Crooked River Reflections | Cleaning up the Krejci Dump

Writing by Arrye Rosser

Buyer beware! When Cuyahoga Valley National Park purchased the Krejci Dump in 1985, park officials had no idea what would be involved in restoring the property as parkland. 

As we celebrate Earth Day 2021 this month, we are also celebrating the end of a cleanup effort that has taken more than 30 years. The former salvage yard and waste disposal facility in Boston Township was so contaminated with industrial waste that it qualified under the Superfund law. It was one of the most polluted sites in the National Park Service. And now it is one of the cleanest.

The other amazing fact is that the government lawyers working on this Cuyahoga Valley case set a legal precedent that impacts similar sites nationwide. The responsible parties — not U.S. taxpayers — paid more than $50 million to remove the toxins, re-sculpt the landscape and plant native species. The Ford Motor Company led the work.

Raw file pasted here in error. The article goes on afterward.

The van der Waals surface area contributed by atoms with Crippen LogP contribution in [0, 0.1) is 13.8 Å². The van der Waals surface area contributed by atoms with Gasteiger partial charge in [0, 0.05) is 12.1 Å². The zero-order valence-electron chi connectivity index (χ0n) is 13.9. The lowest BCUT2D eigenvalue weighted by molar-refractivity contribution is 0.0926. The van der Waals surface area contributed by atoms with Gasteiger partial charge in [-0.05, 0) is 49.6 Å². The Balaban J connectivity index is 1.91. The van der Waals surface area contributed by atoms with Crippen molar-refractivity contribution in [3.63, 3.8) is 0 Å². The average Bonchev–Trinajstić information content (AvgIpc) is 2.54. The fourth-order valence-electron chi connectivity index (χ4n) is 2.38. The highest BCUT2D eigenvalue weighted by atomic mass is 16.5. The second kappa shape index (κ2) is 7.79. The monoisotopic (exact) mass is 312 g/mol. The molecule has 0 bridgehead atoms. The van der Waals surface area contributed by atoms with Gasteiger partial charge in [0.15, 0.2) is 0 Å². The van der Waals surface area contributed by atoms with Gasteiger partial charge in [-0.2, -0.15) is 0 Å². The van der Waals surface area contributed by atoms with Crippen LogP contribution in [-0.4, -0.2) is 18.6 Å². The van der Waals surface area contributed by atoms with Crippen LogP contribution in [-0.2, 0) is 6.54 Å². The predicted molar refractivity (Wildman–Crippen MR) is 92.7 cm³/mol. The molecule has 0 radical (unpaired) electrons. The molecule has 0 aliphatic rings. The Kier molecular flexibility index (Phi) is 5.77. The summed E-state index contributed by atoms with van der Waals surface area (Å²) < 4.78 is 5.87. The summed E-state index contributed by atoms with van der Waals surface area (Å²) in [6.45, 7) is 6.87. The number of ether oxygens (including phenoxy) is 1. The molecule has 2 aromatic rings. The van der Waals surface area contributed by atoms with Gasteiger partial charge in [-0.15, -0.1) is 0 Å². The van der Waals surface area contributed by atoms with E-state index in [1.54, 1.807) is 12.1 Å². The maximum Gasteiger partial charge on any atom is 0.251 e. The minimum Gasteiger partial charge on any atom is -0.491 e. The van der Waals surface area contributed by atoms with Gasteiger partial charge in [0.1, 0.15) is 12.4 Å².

The photo above was probably taken in about 1985, before the young Environmental Protection Agency removed about 1,000 drums of paint. Is that what that blue liquid is? Getting rid of leaking barrels was only the start. After our legal victory in 2001, more than 375,000 tons of contaminated materials were dug up and trucked away to a licensed disposal facility in Michigan. In some spots, Ford excavated 25 feet below the surface before reaching clean soil. That phase ended in 2012. 

The featured photo at the top of this story shows Ohio plants thriving on what was once a bare moonscape. Now wetland pools and sedge meadows are surrounded by native grasses and wildflowers. 

This 40-acre miracle is located on either side of West Hines Hill Road, near the bridge over I-271. To learn more and to explore our photo essay, visit Removing Toxins at Krejci Dump (U.S. National Park Service) (nps.gov).

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